We asked. They answered.

The Office of Inspector General is the law enforcement arm of the U.S. Department of Education and is responsible for the detection of waste, fraud, abuse, and other criminal activity involving Federal education funds, programs, and operations. As such, OIG operates with full statutory law enforcement authority, which includes conducting search warrants, making arrests, and carrying firearms. The acquisition of these firearms is necessary to replace older and mechanically malfunctioning firearms, and in compliance with Federal procurement requirements. For more information on OIG’s law enforcement authority, please visit our Web site at: www.ed.gov/oig. The information is available on the front page of our site.

Thank you again for your inquiry.

Catherine Grant
Public Affairs Liaison
U.S. Department of Education Office of Inspector General

So then we asked again: which guns, what malfunctions?

7 Responses to Here’s Why the U.S. Dept. of Education Needs 27 Remington Shotguns: The Old Guns Didn’t Work

  1. "The Office of Inspector General is the law enforcement arm of the U.S. Department of Education and is responsible for the detection of waste, fraud, abuse, and other criminal activity involving Federal education funds, programs, and operations."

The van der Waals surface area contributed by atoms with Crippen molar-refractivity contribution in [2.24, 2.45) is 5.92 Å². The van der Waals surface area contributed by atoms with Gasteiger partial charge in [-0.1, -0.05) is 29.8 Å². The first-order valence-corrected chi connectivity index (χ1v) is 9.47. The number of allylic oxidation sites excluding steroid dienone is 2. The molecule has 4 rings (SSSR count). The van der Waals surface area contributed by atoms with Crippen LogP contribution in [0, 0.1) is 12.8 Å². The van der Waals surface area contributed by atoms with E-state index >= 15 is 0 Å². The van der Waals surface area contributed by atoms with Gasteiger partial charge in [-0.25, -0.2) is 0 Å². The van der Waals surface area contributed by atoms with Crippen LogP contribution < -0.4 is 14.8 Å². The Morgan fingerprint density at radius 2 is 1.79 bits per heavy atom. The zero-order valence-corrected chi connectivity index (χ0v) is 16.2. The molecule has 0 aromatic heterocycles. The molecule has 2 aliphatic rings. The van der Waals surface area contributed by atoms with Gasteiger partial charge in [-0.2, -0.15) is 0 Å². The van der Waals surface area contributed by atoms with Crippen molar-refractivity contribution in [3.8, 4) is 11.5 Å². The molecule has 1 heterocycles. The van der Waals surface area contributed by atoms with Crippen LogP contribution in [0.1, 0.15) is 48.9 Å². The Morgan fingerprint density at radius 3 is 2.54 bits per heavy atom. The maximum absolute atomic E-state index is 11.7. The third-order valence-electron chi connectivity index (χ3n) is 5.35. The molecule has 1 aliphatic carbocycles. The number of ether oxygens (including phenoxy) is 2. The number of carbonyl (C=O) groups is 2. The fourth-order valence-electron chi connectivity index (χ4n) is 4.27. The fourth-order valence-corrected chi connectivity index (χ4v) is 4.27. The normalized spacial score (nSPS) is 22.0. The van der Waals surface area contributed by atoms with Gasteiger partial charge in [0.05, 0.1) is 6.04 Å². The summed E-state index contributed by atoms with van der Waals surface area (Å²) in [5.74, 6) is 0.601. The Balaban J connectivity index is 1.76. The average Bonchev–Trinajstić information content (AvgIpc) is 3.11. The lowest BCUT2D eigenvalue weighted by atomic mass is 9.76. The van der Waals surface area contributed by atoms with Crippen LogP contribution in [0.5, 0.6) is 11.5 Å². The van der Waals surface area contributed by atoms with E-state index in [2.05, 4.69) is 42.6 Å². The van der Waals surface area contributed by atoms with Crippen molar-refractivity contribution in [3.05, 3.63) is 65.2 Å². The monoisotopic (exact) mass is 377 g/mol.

Not often that you hear "law enforcement" and "Office of the Inspector General" in the same sentence. Most folks, myself included, consider the an "Inspector General" is generally an Administrative function. You know, make sure that the paperwork associated with whatever the Department does, is properly done. Particularly so when the IG is in a Department that has no "troops", but is mostly one of people who monitor standards and procedures.

    Also, is the "criminal activity involving Federal education funds, programs and operations" the kind that includes violence or the threat of same?

    Finally, why is it "necessary to replace older and mechanically malfunctioning firearms"? Not that "mechanically malfunctioning" firearms, or ANY mechanical device for that matter, shouldn't be replaced. Just wondering how much the now mechanically unsound shotguns got that way? It could be a crappy maintenance program, or a crappy storage facilities, which wouldn't be that big a surprise for a Federal Agency. Or it could be the weapons are worn out from use.

    Which would, of course, beg the question…used on who?

    All in all, a most intriguing situation.

    And kind of frightening in a "Huh" kind of way.

  2. Why shotguns? Why not something more in style like something along the line of what law enforcement has move to. — Like AR-15 platform?

  3. […] In each case the federal agency has “justified” its purchases of weapons and formation of armed units as necessary to carry out investigative actions. But clearly, while the FBI and some DHS agencies need to be armed, but the Department of Education (which just bought new shotguns, by the way)? […]

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